You were begun, it would appear, by the highly esteemed husband-wife team of Aquila and Priscilla.  On his way home from the Second Missionary Journey, the Apostle Paul left Aquila and Priscilla at Ephesus but did not stay himself.

Ephesus had the ministry of the gifted Apollos, who would have been a media darling in our modern age from all evidence.  (Move over, Joel Osteen!)

Paul spent three years ministering in Ephesus.  (Acts 19 mentioned 2 years and 3 months, but in Acts 20, Paul tells the Ephesian leaders he spent three years there.)  This was the longest time he gave to any one congregation.

Then, Ephesus was pastored by Timothy and later by the Apostle John.  They had had the best.

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Why study the “seven churches of Asia Minor” in the first place

(6th in a series on the Seven Churches of Asia Minor.  Revelation 1-3)

“Now, all these things happened to them as examples, and they were written for our admonition, upon whom the ends of the ages have come” (I Corinthians 10:11).

When I asked on Facebook why we should study the Seven Churches of Asia Minor, a professor friend gave what must be the simplest, clearest and best answer:  “Because it’s easier than anything else in Revelation.”  I laughed out loud, realizing that he had expressed precisely what I have felt over the years in turning to that book.

My New Orleans buddy Jim Smith came up with he most creative answer: “Because the churches of Asia Major weren’t so interesting?”

But, back to the question:  Why should we study letters to seven churches we would never have heard of otherwise?

Maybe the Lord is using it for discipline? Like putting us through boot camp, giving us something really hard–and it is that–to toughen us up for whatever lies ahead.

Maybe He wants us to be historians?

Does the Lord somehow need His children to know what went on two thousand years ago?  Are we to be trivia buffs regarding the first century of believers?  History experts?  Why does this stuff matter?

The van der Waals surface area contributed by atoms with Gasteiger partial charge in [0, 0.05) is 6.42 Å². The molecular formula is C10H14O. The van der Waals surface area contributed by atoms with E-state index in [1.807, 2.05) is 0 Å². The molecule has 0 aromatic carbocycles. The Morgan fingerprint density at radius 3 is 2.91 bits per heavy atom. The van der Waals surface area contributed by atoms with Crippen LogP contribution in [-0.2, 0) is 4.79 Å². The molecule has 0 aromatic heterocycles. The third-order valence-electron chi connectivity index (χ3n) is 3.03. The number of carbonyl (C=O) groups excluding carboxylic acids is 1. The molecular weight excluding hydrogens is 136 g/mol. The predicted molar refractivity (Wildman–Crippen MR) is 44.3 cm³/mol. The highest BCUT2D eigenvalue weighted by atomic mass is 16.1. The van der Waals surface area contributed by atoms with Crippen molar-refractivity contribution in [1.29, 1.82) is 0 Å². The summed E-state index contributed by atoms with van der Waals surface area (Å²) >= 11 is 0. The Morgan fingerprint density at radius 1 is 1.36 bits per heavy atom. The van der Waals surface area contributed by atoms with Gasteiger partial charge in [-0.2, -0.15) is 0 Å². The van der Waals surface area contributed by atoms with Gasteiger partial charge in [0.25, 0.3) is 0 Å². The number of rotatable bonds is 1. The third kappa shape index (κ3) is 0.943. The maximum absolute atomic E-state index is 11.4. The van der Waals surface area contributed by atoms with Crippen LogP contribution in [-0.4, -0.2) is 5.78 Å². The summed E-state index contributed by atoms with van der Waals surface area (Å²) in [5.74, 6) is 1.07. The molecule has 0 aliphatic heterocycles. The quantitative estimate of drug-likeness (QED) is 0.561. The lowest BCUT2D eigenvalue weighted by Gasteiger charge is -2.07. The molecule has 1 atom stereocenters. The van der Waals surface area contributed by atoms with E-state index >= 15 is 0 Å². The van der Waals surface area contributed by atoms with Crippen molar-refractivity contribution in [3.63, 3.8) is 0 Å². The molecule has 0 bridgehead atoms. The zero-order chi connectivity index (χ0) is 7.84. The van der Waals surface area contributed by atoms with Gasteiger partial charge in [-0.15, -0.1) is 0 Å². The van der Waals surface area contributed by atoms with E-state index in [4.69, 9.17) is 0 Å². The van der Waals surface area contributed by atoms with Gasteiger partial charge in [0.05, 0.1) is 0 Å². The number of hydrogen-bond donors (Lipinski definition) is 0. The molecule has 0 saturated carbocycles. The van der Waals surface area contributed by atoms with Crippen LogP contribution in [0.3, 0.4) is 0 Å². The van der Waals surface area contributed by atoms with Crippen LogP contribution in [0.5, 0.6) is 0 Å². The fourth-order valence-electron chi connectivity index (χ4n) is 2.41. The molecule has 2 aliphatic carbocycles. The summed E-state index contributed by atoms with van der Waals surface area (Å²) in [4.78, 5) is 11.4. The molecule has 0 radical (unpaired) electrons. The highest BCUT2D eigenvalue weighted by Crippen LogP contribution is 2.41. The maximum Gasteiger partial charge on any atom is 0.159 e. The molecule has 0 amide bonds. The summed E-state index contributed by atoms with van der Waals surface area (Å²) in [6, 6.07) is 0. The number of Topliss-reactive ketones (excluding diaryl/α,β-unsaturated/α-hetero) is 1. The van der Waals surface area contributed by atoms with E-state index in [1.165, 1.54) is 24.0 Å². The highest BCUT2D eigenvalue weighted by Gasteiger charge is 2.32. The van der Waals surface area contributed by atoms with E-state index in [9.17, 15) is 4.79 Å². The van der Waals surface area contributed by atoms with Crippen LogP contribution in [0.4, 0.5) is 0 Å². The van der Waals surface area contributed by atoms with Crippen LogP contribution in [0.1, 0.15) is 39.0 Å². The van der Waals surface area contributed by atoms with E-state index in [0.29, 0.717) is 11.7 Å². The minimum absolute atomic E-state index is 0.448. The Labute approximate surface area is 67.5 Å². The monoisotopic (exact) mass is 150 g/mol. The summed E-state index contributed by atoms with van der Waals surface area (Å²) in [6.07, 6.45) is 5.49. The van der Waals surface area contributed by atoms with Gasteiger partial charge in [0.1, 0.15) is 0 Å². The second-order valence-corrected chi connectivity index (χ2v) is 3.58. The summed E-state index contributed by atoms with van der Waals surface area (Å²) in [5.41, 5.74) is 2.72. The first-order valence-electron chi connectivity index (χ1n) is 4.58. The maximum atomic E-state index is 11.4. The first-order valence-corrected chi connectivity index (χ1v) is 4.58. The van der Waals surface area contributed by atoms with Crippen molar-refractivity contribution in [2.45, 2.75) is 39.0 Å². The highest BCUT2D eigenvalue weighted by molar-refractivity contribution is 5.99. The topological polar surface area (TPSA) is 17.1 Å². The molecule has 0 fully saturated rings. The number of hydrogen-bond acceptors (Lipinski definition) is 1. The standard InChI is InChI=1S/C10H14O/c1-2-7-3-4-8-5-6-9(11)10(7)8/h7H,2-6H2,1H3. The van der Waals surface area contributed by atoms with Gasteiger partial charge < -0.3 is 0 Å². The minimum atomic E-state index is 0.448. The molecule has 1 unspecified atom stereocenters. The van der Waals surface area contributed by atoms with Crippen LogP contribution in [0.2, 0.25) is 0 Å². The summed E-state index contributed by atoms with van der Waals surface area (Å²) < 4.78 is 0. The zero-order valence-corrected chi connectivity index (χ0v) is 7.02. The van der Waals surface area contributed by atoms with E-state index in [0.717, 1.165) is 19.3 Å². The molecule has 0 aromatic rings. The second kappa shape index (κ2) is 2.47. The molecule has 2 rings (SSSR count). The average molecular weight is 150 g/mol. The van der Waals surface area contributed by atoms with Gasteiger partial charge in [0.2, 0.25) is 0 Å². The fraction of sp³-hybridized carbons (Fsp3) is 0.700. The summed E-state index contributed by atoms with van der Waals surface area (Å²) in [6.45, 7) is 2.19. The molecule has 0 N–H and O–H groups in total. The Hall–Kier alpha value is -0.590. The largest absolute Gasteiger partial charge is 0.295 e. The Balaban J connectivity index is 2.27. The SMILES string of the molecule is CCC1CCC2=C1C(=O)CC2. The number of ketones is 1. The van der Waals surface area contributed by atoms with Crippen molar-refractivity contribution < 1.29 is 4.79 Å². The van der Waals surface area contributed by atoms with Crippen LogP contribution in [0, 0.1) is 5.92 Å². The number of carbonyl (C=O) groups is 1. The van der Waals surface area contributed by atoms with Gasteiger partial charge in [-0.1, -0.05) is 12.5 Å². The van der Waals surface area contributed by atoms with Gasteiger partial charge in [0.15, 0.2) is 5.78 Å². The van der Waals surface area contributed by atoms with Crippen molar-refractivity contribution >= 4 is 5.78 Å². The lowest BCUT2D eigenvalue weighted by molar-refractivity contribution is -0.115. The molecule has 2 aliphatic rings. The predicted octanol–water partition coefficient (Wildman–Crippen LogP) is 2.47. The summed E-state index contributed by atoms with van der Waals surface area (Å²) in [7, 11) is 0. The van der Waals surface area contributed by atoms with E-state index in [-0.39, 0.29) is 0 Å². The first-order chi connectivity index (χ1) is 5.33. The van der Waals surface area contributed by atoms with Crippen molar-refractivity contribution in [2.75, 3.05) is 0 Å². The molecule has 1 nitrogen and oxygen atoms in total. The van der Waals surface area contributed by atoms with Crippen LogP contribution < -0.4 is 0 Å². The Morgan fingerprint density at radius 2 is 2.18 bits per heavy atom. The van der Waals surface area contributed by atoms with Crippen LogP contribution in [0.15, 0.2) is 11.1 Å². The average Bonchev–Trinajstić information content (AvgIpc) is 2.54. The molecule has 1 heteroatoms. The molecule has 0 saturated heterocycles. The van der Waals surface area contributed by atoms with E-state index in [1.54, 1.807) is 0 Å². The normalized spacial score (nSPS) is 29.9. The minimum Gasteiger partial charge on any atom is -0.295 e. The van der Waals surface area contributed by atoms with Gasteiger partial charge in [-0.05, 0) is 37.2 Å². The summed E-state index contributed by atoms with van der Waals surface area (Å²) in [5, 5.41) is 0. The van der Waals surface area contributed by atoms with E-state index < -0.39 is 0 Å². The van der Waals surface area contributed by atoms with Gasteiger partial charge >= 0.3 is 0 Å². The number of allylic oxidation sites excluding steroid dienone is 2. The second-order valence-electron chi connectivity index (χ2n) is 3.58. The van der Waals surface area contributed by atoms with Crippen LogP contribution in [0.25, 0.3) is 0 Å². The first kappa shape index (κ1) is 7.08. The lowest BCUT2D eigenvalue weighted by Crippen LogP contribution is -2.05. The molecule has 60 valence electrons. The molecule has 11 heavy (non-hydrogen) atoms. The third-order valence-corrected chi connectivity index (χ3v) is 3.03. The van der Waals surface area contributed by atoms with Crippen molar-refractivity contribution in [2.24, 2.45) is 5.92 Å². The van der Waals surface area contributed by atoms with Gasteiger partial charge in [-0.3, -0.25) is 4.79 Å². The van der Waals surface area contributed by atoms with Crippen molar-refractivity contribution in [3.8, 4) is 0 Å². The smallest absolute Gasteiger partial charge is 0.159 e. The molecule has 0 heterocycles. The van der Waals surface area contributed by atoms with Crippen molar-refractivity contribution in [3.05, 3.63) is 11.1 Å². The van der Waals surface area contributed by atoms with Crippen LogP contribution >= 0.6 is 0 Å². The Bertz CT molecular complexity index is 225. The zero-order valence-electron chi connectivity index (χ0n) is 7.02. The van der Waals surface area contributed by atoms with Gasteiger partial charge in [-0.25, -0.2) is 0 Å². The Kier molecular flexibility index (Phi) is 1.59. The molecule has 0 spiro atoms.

It’s a legitimate question, one every generation asks.

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Jesus’ last word to the church: Repent.

(Fifth in a series on The Seven Churches of Asia Minor. Revelation 1-3)

“Truly, these times of ignorance God overlooked, but now commands all men everywhere to repent” (Acts 17:30.  Paul’s message to Athens.)

Contrary to popular opinion, the Lord’s final word to the Church was not the Great Commission (Matthew 28:18-20).  It was the message of Revelation 2-3.  To five of the seven churches of Asia Minor, that final word was: “Repent.”

I was 27 years old, pastoring a small church on Alligator Bayou west of New Orleans, a recent seminary graduate, and being interviewed by a pastor search committee.  The chairman of the committee, a distinguished businessman named Lawrence Bryant, said to me, “Pastor, what do you believe about repentance?”

I answered, “There is no salvation without repentance.  Twice in Luke 13 our Lord told people ‘Except ye repent, ye shall all perish.'”

What I did not know was that this was a big deal to that astute layman.  Lawrence Bryant had been a lukewarm church member all his life and knew from personal experience the kind of flawed product easy believism turns out.  At the age of 43–ten years before our encounter–he had been righteously, gloriously, fully saved, and nothing was ever the same.  He wanted none of the easy-going churchism that so often passed for the genuine article if he could help it.

He came to the right boy.  The Lord had been impressing upon me the importance and necessity of repentance in Scripture and in life.

The Greek word for repentance metanoia means to have a change of mind which results in a life change.  The message is preached throughout Scripture, but particularly in the New Testament.  “Behold, now is the accepted time; behold, now is the day of salvation” (2 Corinthians 6:2).

You’re traveling a highway. Suddenly, you realize you’re going the wrong way and look for the next opportunity to do a U-turn.  I’ve done t hat a hundred  times.  Before the change of direction, there is a change of mind.